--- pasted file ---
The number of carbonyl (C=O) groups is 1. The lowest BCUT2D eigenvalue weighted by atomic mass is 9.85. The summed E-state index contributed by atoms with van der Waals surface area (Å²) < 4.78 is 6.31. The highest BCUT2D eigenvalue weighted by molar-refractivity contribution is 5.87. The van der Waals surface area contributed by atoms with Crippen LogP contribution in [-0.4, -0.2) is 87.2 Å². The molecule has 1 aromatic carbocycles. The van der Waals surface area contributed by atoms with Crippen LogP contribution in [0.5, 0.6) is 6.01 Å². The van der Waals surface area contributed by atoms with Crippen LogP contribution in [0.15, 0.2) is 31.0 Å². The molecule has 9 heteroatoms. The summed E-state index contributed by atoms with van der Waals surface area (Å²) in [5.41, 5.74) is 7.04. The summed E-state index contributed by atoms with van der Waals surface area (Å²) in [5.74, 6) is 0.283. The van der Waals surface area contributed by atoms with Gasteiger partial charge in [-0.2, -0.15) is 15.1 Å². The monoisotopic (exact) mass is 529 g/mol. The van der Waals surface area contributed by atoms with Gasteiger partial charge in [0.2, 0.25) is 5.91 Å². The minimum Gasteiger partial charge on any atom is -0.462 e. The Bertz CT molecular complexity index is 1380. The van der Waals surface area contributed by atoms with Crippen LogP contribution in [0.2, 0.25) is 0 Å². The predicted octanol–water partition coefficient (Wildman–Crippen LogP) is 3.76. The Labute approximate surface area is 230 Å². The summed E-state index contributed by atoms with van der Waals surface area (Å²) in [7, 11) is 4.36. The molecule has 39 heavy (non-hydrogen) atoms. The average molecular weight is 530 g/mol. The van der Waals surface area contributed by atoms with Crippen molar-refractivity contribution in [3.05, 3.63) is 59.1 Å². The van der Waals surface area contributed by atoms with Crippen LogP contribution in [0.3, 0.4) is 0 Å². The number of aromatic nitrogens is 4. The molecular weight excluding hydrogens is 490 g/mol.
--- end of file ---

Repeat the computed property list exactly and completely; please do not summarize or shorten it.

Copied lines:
The number of carbonyl (C=O) groups is 1. The lowest BCUT2D eigenvalue weighted by atomic mass is 9.85. The summed E-state index contributed by atoms with van der Waals surface area (Å²) < 4.78 is 6.31. The highest BCUT2D eigenvalue weighted by molar-refractivity contribution is 5.87. The van der Waals surface area contributed by atoms with Crippen LogP contribution in [-0.4, -0.2) is 87.2 Å². The molecule has 1 aromatic carbocycles. The van der Waals surface area contributed by atoms with Crippen LogP contribution in [0.5, 0.6) is 6.01 Å². The van der Waals surface area contributed by atoms with Crippen LogP contribution in [0.15, 0.2) is 31.0 Å². The molecule has 9 heteroatoms. The summed E-state index contributed by atoms with van der Waals surface area (Å²) in [5.41, 5.74) is 7.04. The summed E-state index contributed by atoms with van der Waals surface area (Å²) in [5.74, 6) is 0.283. The van der Waals surface area contributed by atoms with Gasteiger partial charge in [-0.2, -0.15) is 15.1 Å². The monoisotopic (exact) mass is 529 g/mol. The van der Waals surface area contributed by atoms with Gasteiger partial charge in [0.2, 0.25) is 5.91 Å². The minimum Gasteiger partial charge on any atom is -0.462 e. The Bertz CT molecular complexity index is 1380. The van der Waals surface area contributed by atoms with Crippen LogP contribution in [0.2, 0.25) is 0 Å². The predicted octanol–water partition coefficient (Wildman–Crippen LogP) is 3.76. The Labute approximate surface area is 230 Å². The summed E-state index contributed by atoms with van der Waals surface area (Å²) in [7, 11) is 4.36. The molecule has 39 heavy (non-hydrogen) atoms. The average molecular weight is 530 g/mol. The van der Waals surface area contributed by atoms with Crippen molar-refractivity contribution in [3.05, 3.63) is 59.1 Å². The van der Waals surface area contributed by atoms with Crippen LogP contribution in [0.3, 0.4) is 0 Å². The number of aromatic nitrogens is 4. The molecular weight excluding hydrogens is 490 g/mol.